Oscar is golden, but film business shows some tarnish
Updated: 2011-02-24 13:52
Actress Whoopi Goldberg (L) looks at old Oscar statuettes at the "Meet the Oscars" exhibit at Grand Central Station in New York February 23, 2011.[Photo/Agencies]
A man poses with an Oscar statuette at the "Meet the Oscars" exhibit at Grand Central Station in New York February 23, 2011.[Photo/Agencies]
A man photographs an Oscar statuette using his phone at the "Meet the Oscars" exhibit at Grand Central Station in New York February 23, 2011.[Photo/Agencies]
Oscar week is upon Hollywood and the champagne is flowing freely at numerous parties celebrating the world's top movie honors, but when the film industry wakes up with a hangover from Sunday's awards, it faces a cold reality.
Digital technologies are rapidly changing the way movies are delivered to consumers. DVD sales are continuing their multi-year decline with no end in sight. Theater attendance is off a whopping 23 percent so far in 2011 compared to the same point one year ago. And not even 3D is saving it, anymore.
Financial and analysts say movie makers and distributors need to keep up with rapidly changing consumer behavior in an era when entertainment is cheap and readily available on the Internet. Many in Hollywood agree, and are working to change. But profitable new ways of doing business have been slow to come, and the consequence could be an industry on the decline in much the same way as music industry was in the 2000s.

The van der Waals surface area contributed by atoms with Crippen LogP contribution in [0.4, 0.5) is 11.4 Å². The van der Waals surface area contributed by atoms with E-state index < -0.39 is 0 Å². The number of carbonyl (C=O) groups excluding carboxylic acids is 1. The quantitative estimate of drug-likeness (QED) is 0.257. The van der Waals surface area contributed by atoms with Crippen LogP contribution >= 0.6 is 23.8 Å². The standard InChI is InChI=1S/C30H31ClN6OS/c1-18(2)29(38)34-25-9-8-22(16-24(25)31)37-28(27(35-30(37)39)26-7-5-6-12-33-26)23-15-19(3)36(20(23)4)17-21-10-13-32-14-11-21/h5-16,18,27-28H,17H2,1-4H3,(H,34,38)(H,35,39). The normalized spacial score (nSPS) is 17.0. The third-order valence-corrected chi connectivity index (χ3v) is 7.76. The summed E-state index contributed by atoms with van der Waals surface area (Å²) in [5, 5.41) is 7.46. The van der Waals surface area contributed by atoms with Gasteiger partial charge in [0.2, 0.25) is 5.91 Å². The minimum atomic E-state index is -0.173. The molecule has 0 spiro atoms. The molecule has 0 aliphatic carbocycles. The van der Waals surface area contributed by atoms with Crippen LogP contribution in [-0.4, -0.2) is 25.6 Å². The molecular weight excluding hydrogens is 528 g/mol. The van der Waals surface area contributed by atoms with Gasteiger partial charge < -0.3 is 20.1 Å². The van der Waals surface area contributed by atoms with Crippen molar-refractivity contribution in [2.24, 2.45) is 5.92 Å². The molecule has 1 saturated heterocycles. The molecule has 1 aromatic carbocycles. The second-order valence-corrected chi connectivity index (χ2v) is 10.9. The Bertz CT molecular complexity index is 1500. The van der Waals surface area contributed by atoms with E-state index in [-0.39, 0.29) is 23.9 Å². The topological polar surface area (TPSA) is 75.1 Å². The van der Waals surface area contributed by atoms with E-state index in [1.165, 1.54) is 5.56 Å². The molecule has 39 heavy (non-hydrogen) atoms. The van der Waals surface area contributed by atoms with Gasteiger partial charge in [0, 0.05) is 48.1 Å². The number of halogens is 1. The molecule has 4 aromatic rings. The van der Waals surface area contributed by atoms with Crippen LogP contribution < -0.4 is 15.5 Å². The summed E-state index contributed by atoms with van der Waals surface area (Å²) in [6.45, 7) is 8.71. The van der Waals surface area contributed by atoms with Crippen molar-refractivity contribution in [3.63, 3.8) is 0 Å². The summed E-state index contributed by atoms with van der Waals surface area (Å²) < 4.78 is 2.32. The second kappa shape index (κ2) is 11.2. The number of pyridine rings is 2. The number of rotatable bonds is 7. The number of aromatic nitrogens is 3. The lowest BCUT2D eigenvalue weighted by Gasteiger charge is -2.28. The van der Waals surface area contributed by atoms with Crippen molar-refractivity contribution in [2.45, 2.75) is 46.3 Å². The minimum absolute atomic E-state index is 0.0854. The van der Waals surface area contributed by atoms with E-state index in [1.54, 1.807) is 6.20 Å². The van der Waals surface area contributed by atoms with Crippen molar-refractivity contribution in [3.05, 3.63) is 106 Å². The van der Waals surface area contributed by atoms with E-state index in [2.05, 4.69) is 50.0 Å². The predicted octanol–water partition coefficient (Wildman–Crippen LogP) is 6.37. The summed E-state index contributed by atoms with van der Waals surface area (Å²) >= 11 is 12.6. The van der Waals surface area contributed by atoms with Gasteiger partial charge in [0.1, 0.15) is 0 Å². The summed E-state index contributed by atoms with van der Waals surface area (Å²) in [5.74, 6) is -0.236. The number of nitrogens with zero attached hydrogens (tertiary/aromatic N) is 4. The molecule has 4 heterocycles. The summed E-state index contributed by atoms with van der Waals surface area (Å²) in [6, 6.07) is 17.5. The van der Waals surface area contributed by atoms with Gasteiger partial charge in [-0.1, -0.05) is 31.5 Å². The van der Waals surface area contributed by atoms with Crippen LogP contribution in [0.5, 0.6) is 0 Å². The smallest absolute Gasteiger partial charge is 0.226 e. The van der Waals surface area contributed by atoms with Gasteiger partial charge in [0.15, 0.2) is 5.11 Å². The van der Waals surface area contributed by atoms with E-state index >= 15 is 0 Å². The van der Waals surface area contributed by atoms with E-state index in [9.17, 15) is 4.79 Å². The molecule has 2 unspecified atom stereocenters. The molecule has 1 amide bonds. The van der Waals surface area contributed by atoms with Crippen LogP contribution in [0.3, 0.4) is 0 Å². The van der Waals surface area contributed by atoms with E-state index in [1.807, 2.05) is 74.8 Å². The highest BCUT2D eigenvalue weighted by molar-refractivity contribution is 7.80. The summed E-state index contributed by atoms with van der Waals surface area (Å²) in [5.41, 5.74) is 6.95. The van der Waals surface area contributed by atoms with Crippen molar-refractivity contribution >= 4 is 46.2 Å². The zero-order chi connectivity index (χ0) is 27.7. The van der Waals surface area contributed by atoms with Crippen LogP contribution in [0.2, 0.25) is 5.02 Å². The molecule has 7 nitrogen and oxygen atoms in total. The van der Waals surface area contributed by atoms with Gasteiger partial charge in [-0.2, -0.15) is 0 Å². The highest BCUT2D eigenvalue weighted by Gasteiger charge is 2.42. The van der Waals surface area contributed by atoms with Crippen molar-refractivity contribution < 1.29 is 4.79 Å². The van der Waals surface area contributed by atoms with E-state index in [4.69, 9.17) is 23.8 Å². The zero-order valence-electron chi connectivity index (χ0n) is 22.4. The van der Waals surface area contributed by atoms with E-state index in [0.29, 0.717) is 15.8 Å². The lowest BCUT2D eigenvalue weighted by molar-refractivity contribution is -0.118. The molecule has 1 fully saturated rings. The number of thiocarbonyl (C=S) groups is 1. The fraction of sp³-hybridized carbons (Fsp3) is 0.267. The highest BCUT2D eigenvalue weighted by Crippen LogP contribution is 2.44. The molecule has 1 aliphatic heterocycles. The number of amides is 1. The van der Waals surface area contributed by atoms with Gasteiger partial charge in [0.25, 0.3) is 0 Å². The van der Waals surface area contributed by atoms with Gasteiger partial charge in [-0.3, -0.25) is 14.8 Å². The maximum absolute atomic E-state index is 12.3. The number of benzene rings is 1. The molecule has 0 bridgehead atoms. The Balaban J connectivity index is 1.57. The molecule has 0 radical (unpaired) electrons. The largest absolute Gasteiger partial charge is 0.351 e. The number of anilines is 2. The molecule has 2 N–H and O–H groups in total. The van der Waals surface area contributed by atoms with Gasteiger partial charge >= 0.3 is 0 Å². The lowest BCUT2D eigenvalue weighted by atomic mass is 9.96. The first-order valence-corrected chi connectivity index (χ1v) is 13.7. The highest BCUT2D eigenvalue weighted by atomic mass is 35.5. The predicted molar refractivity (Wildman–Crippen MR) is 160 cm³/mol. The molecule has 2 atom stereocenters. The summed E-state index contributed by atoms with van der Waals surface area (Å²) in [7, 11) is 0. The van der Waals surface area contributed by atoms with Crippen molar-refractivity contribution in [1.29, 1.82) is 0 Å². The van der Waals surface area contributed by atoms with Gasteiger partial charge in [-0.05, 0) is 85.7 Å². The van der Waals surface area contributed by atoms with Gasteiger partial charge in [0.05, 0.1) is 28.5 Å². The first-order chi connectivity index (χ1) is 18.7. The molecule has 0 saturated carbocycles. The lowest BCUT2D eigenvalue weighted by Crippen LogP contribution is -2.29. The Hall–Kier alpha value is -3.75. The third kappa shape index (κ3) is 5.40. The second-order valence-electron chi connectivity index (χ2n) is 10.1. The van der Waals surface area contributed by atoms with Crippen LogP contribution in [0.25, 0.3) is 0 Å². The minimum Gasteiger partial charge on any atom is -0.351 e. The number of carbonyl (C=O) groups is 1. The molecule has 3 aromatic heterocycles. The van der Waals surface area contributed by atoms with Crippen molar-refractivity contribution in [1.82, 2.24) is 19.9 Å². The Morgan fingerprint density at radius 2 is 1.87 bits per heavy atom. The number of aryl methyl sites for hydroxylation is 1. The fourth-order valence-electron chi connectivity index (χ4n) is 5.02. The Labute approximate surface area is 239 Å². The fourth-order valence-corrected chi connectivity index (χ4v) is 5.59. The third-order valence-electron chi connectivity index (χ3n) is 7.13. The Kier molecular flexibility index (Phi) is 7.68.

"The trends that we see today are similar in many ways, although I don't think we're the same as the music industry," said Mitch Singer, chief technology officer for Sony Pictures Entertainment, a division of Sony Corp. "Revenues are declining, people are finding other ways to access our content," he said.
Attendance at U.S. and Canada theaters so far this year is down to 173 million tickets sold compared to 225 million for the same time period in 2010 -- a decrease of 23 percent, according to tracking firm Hollywood.com Box Office.
There are bright spots for the movie industry, especially internationally. The Motion Picture Association of America on Wednesday said global box office receipts in 2010 hit $31.8 billion, an increase of 8 percent from the year before.
The Asia Pacific region saw the most growth with a 21 percent uptick. But the trade group acknowledged U.S. and Canada box office results were flat in 2010, at $10.6 billion.
Worse, consumers bought only $10 billion in home video entertainment products in 2010, compared to $14 billion in 2004 when the DVD market was booming, reports IHS Screen Digest.
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